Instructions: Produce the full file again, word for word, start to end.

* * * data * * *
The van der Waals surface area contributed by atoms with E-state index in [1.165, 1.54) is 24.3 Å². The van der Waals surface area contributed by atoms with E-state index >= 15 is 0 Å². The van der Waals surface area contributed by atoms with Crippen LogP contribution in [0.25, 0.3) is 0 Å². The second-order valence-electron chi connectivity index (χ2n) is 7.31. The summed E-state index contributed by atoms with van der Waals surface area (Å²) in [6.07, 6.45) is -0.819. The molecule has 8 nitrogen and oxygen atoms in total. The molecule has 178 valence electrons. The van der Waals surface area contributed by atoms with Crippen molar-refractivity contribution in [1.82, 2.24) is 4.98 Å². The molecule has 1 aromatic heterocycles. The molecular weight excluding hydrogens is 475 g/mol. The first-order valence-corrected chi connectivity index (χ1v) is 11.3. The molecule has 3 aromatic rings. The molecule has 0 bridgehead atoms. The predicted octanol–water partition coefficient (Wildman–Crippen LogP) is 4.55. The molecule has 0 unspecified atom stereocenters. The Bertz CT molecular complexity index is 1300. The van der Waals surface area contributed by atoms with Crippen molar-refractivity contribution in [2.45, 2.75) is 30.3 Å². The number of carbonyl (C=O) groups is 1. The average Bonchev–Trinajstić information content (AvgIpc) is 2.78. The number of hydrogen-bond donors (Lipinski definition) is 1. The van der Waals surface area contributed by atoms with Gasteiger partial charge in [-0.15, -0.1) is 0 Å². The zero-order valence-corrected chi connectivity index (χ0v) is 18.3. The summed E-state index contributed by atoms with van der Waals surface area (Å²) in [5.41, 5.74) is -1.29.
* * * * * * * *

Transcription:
The van der Waals surface area contributed by atoms with E-state index in [1.165, 1.54) is 24.3 Å². The van der Waals surface area contributed by atoms with E-state index >= 15 is 0 Å². The van der Waals surface area contributed by atoms with Crippen LogP contribution in [0.25, 0.3) is 0 Å². The second-order valence-electron chi connectivity index (χ2n) is 7.31. The summed E-state index contributed by atoms with van der Waals surface area (Å²) in [6.07, 6.45) is -0.819. The molecule has 8 nitrogen and oxygen atoms in total. The molecule has 178 valence electrons. The van der Waals surface area contributed by atoms with Crippen molar-refractivity contribution in [1.82, 2.24) is 4.98 Å². The molecule has 1 aromatic heterocycles. The molecular weight excluding hydrogens is 475 g/mol. The first-order valence-corrected chi connectivity index (χ1v) is 11.3. The molecule has 3 aromatic rings. The molecule has 0 bridgehead atoms. The predicted octanol–water partition coefficient (Wildman–Crippen LogP) is 4.55. The molecule has 0 unspecified atom stereocenters. The Bertz CT molecular complexity index is 1300. The van der Waals surface area contributed by atoms with Crippen molar-refractivity contribution in [2.45, 2.75) is 30.3 Å². The number of carbonyl (C=O) groups is 1. The average Bonchev–Trinajstić information content (AvgIpc) is 2.78. The number of hydrogen-bond donors (Lipinski definition) is 1. The van der Waals surface area contributed by atoms with Gasteiger partial charge in [-0.15, -0.1) is 0 Å². The zero-order valence-corrected chi connectivity index (χ0v) is 18.3. The summed E-state index contributed by atoms with van der Waals surface area (Å²) in [5.41, 5.74) is -1.29.